Shine Light In The Dark: How To Survive A Power Cut

You might not be afraid of the dark, but since most things now run on electricity, power cuts should be treated with caution. You no longer just have to deal with the boredom of sitting in the dark while the battery on your devices runs out; you have to make sure the food in your freezer doesn’t defrost, figure out how to keep everyone warm or cool depending on the season, and fish out your battery powered radio so you know when the power will come back on. Some power outages are usually sorted as soon as they’ve begun, but some can go on for days, or even weeks. Whenever the next outage strikes, or however long it takes, you’ll be prepared to see it through with these useful tips.

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Prepare in advance

You never know when a power cut might strike, so you need to have a few things on hand in case it does. If you live in a home with an electric cooker, you need to have a backup method of heating food and water; a camping stove is ideal, although a barbecue grill will work quite well, but do not bring it into the house. Remember to have plenty of fuel on hand for your camp stove or barbecue in case the blackout lasts several days. You should also check out which kind of water supply in your home; if your water supply is pump-driven, it may give out in a power failure. Put aside many gallons or liters of drinking water. Fill your bathtub or pails with water for flushing the toilet, washing, and so on. Make sure you stock up on non-perishable food just in case the power is out for longer than you’d prefer. Finally, make sure you always have a large supply of batteries stored away somewhere, and you have at least one flashlight ready to go.

Check out the situation

When the electricity first goes out, go to your neighbor’s house and check if their lights are off too. If your neighbor’s power is still on, check your own circuit breaker panel or fuse box. If the problem is not a breaker or a fuse, check the service wires leading to the house. If they are obviously damaged or on the ground, stay at least 10 meters back and notify your electric supply authority. You should also notify the electric supply authority if your neighbor’s lights are off, because now you know it’s not just limited to your house. Once you’ve done this, turn off all your electrical devices, appliances, and tools at the source, so there is no damage from a power surge once the power is restored. Listen to the radio to find out how long the power will be gone and make the necessary preparations.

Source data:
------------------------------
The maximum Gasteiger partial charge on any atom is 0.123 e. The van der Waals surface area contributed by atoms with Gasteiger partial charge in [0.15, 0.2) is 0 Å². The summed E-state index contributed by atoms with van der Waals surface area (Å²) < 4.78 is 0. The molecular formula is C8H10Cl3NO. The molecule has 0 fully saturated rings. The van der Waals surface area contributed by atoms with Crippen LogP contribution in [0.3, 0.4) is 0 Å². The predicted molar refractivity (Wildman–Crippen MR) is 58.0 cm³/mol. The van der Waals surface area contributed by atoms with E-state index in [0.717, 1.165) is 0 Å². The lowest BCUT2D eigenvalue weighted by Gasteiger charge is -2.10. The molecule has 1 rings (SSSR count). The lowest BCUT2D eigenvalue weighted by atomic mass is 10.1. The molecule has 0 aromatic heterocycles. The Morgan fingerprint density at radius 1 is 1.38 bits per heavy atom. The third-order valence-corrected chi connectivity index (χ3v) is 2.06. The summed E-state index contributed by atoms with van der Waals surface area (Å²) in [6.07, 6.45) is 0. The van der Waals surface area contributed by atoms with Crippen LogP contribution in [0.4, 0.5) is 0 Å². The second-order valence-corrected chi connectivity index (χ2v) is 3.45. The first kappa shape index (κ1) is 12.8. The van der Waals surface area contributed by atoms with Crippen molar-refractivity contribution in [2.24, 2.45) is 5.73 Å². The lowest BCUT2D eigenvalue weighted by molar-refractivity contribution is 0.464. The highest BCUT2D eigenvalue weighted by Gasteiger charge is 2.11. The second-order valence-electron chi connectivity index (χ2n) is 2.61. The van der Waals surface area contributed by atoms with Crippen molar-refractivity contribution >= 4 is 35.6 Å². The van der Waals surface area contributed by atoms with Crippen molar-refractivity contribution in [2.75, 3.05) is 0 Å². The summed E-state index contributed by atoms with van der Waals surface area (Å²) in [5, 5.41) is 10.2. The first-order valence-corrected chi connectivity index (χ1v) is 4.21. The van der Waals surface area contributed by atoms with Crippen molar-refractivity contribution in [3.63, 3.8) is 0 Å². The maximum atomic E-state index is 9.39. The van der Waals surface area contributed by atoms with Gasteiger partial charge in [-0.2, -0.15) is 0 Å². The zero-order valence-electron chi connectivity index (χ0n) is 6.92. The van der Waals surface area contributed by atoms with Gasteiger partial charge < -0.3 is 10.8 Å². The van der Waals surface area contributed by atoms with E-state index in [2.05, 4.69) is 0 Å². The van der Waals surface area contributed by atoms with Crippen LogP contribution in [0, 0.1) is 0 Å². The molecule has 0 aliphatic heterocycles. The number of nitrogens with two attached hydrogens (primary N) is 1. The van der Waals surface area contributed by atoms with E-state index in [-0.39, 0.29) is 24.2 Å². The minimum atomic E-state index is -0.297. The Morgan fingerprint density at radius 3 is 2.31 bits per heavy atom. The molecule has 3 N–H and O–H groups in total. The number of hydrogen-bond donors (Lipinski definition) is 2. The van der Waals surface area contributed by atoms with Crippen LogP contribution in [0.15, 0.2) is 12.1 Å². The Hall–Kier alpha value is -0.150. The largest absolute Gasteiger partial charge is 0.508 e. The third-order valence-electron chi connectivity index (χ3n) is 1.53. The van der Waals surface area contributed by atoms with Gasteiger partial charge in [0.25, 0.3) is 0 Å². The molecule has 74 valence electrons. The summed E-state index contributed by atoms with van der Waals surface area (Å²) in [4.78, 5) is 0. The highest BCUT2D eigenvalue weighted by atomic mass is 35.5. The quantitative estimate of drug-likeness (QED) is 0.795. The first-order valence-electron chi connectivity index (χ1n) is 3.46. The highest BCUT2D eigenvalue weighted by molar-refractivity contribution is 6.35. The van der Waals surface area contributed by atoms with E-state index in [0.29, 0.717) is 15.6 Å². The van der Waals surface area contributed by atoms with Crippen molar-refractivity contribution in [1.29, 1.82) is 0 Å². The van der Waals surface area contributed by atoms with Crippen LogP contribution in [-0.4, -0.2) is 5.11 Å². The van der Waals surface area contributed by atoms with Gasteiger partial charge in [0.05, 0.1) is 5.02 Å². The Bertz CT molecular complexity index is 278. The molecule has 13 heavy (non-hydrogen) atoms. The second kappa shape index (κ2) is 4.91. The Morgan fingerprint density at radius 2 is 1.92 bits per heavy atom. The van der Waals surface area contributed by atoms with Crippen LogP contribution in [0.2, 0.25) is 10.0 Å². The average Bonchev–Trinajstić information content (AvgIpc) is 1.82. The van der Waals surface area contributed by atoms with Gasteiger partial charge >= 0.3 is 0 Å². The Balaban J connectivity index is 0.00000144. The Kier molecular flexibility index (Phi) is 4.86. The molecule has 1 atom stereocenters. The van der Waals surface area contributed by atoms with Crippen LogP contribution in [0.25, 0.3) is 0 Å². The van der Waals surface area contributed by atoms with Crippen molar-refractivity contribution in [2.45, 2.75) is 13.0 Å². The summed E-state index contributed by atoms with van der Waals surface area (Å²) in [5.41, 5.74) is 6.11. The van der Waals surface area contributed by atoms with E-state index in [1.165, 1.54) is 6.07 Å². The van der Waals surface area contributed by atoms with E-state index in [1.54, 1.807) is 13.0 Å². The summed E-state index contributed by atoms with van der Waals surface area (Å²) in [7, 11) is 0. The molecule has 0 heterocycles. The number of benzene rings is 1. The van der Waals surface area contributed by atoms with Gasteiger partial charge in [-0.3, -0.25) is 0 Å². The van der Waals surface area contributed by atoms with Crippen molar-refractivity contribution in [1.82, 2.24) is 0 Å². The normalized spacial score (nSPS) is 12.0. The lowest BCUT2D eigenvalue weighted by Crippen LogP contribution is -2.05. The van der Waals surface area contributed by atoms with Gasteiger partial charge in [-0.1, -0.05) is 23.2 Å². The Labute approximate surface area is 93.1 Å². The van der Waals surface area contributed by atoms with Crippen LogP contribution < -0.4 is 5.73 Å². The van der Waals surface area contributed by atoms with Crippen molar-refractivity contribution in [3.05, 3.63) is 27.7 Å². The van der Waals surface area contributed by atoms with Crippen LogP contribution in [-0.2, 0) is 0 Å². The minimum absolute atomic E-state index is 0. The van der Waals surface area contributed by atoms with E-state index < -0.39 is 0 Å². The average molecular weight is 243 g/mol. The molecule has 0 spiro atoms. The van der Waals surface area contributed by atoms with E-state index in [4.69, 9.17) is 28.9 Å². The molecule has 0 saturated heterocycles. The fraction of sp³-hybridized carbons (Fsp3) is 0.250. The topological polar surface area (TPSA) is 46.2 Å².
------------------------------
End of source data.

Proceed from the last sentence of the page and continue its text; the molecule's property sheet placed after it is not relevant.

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Cook your perishables first

If the temperature rises, take anything out of the refrigerator and eat it before spoilage occurs. However, the air in the fridge will remain cold for a limited amount of time, even after the power goes out, so you should try to avoid opening the door as much as possible. Only take out the ingredients you need, then put them back in the fridge quickly. With any luck the power will come back before you have to dig into your tinned food.

Let there be light

Eventually it will get darker outside, so you need to have several sources of light in the house to avoid hazards such as tripping or bumping into walls. Try to avoid bringing regular candles into your home; they are a toxic source of indoor air pollution and can be just as dangerous to your body as secondhand smoke. In fact, paraffin, the main ingredient in most candles, is actually made from petroleum and needs to be chemically bleached and deodorized before it’s “safe” to burn inside your home. If you’re going to opt for candles as your source of light, then you should invest in organic candles made from beeswax, vegetable wax or soy-based waxes that are natural and safe, and produce a cleaner burn without toxic chemical contamination. However, you’re better off avoiding candles altogether and just getting some flashlights and plenty of batteries. Use candles only as a last resort if you didn’t get quite enough batteries to get through the blackout.

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